The Economy of Desires


Kenway and Bullen (2007) in their article ‘Globalising the young in the Age of Desire’ expose core aspects of the issues that should concern us as educators. By emphasising the particular values of neo-liberalism and the corporate-state such a critique must be argued within the context of the capitalist economic and political system. Is there a danger of assuming that there is a desire to analyse, and the political will to challenge mass corporate culture within the profession; and ultimately the authors assume that teachers, children and students are able to stand apart and resist the script of the ‘global corporate curriculum’?

As you enter ‘XY’ school one of the first things you see is the very large free-standing box encouraging parents to shop at Coles supermarkets so we can scrounge together some extra dollars for sports equipment. To resist by speaking-out about this issue is to be seen as a spoilsport; Coles is being philanthropic; parents have to shop anyway; we need the equipment. The character of western society and the corporate culture that currently conditions our daily life is achieved by such insidious examples of the ‘corporate script’ and how it is ‘acted-out’ in schools. How is this small exemplar repeated within the culture of corporations, is it as ubiquitous as their ads and their bad spelling?

Mass consumer culture, and mass corporate culture, provides the process of ‘privatisation’, one consequence of the corporate economic and political dynamic. Every individual subject becomes a ‘market’ to be exploited to expand capital and make profits for the corporations. This corporatisation of life dominated by technocratic CEOs, politicians and ‘human resource’ managers who use ‘the market’ as the excuse to dominate over us has implications for schools. Should this be of special concern for educators if we are to regard ourselves as critical advocates in relation to children’s rights and humanist pedagogies?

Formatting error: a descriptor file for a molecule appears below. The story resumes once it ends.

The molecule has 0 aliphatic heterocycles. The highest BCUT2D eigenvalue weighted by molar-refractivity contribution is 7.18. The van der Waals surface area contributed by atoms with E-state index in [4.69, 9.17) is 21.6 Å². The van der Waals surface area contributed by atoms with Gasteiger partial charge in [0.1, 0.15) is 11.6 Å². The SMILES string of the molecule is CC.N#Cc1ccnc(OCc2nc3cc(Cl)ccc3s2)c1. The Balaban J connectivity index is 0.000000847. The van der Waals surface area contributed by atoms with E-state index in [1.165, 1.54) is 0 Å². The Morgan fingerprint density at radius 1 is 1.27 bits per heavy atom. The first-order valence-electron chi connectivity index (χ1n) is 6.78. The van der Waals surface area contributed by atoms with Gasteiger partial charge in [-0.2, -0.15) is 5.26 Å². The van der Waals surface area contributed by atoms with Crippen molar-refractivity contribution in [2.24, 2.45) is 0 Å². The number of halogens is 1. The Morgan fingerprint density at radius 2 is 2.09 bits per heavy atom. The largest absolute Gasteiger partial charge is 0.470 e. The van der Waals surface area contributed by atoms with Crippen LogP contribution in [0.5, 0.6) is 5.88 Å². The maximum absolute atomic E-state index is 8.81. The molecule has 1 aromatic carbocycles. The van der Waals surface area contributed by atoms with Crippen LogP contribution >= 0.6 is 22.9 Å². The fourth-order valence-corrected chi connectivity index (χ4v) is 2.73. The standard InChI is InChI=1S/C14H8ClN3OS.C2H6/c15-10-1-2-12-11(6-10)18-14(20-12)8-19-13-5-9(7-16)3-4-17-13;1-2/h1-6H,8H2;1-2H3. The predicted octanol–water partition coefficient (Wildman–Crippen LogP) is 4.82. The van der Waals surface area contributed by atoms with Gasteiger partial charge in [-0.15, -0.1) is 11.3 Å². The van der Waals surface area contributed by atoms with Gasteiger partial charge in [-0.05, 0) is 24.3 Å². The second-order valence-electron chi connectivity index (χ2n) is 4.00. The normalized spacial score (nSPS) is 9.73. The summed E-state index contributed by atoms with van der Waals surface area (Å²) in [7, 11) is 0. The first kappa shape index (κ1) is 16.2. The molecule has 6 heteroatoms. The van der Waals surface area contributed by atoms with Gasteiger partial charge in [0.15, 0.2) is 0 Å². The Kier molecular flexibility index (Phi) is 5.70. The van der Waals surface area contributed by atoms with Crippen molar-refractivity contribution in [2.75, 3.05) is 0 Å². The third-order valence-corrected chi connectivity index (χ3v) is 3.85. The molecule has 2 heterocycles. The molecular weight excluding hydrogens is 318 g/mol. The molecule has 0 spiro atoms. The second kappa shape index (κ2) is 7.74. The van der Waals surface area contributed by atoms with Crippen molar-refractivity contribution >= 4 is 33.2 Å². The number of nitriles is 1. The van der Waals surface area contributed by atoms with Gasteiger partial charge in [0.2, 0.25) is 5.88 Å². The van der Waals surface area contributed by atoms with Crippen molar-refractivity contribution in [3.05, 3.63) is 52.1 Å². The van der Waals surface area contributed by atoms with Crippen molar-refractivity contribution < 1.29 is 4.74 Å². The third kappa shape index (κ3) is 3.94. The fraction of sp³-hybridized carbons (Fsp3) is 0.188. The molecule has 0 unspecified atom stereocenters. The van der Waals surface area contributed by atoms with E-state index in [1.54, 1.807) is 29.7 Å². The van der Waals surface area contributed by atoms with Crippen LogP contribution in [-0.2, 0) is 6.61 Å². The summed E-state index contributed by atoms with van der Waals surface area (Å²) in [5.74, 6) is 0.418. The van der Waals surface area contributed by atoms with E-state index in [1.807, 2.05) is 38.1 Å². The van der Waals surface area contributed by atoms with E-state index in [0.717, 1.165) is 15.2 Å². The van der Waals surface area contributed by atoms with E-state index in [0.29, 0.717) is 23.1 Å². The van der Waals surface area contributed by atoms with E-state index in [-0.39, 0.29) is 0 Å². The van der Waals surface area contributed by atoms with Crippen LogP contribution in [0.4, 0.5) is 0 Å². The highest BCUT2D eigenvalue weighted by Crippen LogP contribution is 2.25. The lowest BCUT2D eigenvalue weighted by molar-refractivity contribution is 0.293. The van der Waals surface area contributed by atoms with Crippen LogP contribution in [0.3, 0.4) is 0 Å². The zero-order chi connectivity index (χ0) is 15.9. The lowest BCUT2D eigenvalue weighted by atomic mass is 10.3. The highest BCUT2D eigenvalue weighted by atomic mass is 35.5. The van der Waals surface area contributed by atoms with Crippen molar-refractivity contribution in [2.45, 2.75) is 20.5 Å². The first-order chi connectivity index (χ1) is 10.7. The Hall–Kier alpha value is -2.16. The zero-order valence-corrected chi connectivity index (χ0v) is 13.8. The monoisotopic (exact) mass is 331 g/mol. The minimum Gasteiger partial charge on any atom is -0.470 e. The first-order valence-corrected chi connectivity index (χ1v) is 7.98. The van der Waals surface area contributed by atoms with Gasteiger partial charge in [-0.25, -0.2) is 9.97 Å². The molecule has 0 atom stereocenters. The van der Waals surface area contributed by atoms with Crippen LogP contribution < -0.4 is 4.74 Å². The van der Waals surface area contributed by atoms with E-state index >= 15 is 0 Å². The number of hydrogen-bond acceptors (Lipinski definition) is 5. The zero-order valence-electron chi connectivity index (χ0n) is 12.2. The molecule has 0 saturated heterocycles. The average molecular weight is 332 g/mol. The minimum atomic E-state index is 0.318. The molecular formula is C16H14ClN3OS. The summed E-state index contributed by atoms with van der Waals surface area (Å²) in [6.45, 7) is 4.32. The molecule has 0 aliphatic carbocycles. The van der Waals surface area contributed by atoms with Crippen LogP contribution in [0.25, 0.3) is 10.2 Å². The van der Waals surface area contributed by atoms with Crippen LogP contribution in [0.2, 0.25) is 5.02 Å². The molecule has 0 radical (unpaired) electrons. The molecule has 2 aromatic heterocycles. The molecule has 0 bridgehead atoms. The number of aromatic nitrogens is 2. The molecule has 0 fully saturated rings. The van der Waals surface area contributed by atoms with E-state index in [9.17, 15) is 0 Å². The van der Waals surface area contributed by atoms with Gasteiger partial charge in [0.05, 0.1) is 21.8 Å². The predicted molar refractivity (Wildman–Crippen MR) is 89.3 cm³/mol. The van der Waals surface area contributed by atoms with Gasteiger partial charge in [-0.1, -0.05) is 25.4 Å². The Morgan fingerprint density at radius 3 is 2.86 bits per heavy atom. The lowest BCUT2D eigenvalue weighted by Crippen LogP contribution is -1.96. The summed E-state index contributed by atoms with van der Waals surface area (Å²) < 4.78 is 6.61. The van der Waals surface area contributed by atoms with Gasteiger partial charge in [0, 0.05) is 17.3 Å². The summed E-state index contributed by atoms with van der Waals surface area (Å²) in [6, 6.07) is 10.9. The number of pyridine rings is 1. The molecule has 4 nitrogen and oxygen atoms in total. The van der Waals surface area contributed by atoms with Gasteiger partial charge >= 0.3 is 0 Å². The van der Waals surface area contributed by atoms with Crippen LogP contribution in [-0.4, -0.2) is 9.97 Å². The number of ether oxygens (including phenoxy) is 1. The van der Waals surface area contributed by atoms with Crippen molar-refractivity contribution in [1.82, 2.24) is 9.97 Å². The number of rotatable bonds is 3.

Workplace legislation that limit democratic rights by outlawing our right to organise and determine the character of our workplaces and our relationship with our employers; commercial in confidence rules; and penalties for bringing a corporation into disrepute, are just some of many examples that mitigate against reasonable relationships, flexibility in meeting individual and community needs, delivery and advocacy for programs that encourage democratic citizenship, workplaces and practices. What might be necessary to overcome these particular legal issues of control?

Naming this epoch as the ‘age of desire’ while proposing there is corresponding ‘lose of enchantment’ suggests there is a dual and contradictory process underway. Certainly the suggestion is that mass consumer culture appears to provide limitless possibilities to entertain, gratify and give pleasure. It appears too that this pleasure can be achieved easily and anywhere – but perhaps not in schools – where disenchantment threatens to pervade all one way or another.

Are schools expected to replicate corporations and the markets ability to reduce us all to the status of objects that consume? One past premier of Victoria who closed schools and sacked thousands of teachers believed the purpose of education was to make us ‘critical consumers’. To resist requires us to provide an antidote; it is not valid criticism if it is not a step toward providing an alternative to the threat of a purely reductionist conception and enactment that currently shapes humankind.

There is no doubt that schools and teachers need to rethink the meaning and purpose of education, but for that to happen discussions like this one must be generalised across the generations and across our communities. To take our education seriously means we do need educators and teachers in ‘schools’ who are capable and willing to overcome the corporate juggernaut, and re-enchant and redefine our needs, desires and therefore ourselves.

Kenway, J. & Bullen, E. (2007) Globalizing the young in the age of desire: Some educational policy issues. In M. Apple, J. Kenway & M. Singh, M. (Eds.) Globalizing Education: Policies, Pedagogies and Politics, New York: Peter Lang, pp.31-44.

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